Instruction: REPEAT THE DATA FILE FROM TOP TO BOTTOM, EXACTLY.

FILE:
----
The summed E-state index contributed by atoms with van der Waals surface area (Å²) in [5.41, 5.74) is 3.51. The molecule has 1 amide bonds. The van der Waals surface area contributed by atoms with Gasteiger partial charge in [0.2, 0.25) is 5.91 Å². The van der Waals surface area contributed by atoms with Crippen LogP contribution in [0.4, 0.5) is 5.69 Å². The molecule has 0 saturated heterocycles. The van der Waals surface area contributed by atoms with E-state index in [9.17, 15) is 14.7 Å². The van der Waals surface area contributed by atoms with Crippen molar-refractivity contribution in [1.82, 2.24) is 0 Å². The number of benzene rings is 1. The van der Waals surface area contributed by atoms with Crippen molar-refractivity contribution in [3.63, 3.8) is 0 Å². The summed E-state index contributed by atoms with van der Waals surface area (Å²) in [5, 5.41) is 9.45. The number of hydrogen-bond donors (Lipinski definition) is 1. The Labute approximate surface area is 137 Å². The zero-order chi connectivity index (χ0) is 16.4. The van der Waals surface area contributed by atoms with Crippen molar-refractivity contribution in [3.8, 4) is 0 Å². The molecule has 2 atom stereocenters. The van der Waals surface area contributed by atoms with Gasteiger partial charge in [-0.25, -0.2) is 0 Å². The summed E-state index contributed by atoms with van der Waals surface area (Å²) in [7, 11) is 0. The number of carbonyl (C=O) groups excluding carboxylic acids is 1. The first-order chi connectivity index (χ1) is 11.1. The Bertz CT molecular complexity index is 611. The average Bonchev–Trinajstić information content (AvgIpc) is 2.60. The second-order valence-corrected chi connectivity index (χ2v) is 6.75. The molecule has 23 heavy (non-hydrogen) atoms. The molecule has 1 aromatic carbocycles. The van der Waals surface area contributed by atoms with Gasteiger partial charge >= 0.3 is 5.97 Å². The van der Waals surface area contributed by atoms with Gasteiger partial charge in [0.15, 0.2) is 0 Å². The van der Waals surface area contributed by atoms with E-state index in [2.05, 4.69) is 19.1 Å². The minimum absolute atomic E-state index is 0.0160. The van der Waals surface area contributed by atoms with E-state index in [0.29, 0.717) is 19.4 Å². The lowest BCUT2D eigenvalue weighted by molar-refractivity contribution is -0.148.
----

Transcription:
The summed E-state index contributed by atoms with van der Waals surface area (Å²) in [5.41, 5.74) is 3.51. The molecule has 1 amide bonds. The van der Waals surface area contributed by atoms with Gasteiger partial charge in [0.2, 0.25) is 5.91 Å². The van der Waals surface area contributed by atoms with Crippen LogP contribution in [0.4, 0.5) is 5.69 Å². The molecule has 0 saturated heterocycles. The van der Waals surface area contributed by atoms with E-state index in [9.17, 15) is 14.7 Å². The van der Waals surface area contributed by atoms with Crippen molar-refractivity contribution in [1.82, 2.24) is 0 Å². The number of benzene rings is 1. The van der Waals surface area contributed by atoms with Crippen molar-refractivity contribution in [3.63, 3.8) is 0 Å². The summed E-state index contributed by atoms with van der Waals surface area (Å²) in [5, 5.41) is 9.45. The number of hydrogen-bond donors (Lipinski definition) is 1. The Labute approximate surface area is 137 Å². The zero-order chi connectivity index (χ0) is 16.4. The van der Waals surface area contributed by atoms with Crippen molar-refractivity contribution in [3.8, 4) is 0 Å². The molecule has 2 atom stereocenters. The van der Waals surface area contributed by atoms with Gasteiger partial charge in [-0.25, -0.2) is 0 Å². The summed E-state index contributed by atoms with van der Waals surface area (Å²) in [7, 11) is 0. The number of carbonyl (C=O) groups excluding carboxylic acids is 1. The first-order chi connectivity index (χ1) is 11.1. The Bertz CT molecular complexity index is 611. The average Bonchev–Trinajstić information content (AvgIpc) is 2.60. The second-order valence-corrected chi connectivity index (χ2v) is 6.75. The molecule has 23 heavy (non-hydrogen) atoms. The molecule has 1 aromatic carbocycles. The van der Waals surface area contributed by atoms with Gasteiger partial charge >= 0.3 is 5.97 Å². The van der Waals surface area contributed by atoms with Gasteiger partial charge in [0.15, 0.2) is 0 Å². The van der Waals surface area contributed by atoms with E-state index in [2.05, 4.69) is 19.1 Å². The minimum absolute atomic E-state index is 0.0160. The van der Waals surface area contributed by atoms with E-state index in [0.29, 0.717) is 19.4 Å². The lowest BCUT2D eigenvalue weighted by molar-refractivity contribution is -0.148.